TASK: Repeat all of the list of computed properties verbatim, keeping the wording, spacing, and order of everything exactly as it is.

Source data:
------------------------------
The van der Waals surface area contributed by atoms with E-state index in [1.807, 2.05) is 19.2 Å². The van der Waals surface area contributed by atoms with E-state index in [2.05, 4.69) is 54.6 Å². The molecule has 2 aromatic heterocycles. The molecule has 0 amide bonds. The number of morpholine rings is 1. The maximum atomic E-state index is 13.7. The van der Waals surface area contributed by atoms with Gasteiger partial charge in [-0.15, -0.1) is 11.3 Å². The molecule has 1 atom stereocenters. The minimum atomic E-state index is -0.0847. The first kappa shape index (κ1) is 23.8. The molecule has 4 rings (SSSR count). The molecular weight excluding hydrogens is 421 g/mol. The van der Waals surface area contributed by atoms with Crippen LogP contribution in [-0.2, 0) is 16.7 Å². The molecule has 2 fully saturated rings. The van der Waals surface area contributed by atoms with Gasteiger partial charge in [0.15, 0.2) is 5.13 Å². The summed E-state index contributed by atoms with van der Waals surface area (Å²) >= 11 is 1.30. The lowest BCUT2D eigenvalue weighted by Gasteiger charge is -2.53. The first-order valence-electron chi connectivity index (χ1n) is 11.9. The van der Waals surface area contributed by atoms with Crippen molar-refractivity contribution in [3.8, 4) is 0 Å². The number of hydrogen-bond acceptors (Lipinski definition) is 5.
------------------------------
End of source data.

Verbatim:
The van der Waals surface area contributed by atoms with E-state index in [1.807, 2.05) is 19.2 Å². The van der Waals surface area contributed by atoms with E-state index in [2.05, 4.69) is 54.6 Å². The molecule has 2 aromatic heterocycles. The molecule has 0 amide bonds. The number of morpholine rings is 1. The maximum atomic E-state index is 13.7. The van der Waals surface area contributed by atoms with Gasteiger partial charge in [-0.15, -0.1) is 11.3 Å². The molecule has 1 atom stereocenters. The minimum atomic E-state index is -0.0847. The first kappa shape index (κ1) is 23.8. The molecule has 4 rings (SSSR count). The molecular weight excluding hydrogens is 421 g/mol. The van der Waals surface area contributed by atoms with Crippen LogP contribution in [-0.2, 0) is 16.7 Å². The molecule has 2 fully saturated rings. The van der Waals surface area contributed by atoms with Gasteiger partial charge in [0.15, 0.2) is 5.13 Å². The summed E-state index contributed by atoms with van der Waals surface area (Å²) >= 11 is 1.30. The lowest BCUT2D eigenvalue weighted by Gasteiger charge is -2.53. The first-order valence-electron chi connectivity index (χ1n) is 11.9. The van der Waals surface area contributed by atoms with Crippen molar-refractivity contribution in [3.8, 4) is 0 Å². The number of hydrogen-bond acceptors (Lipinski definition) is 5.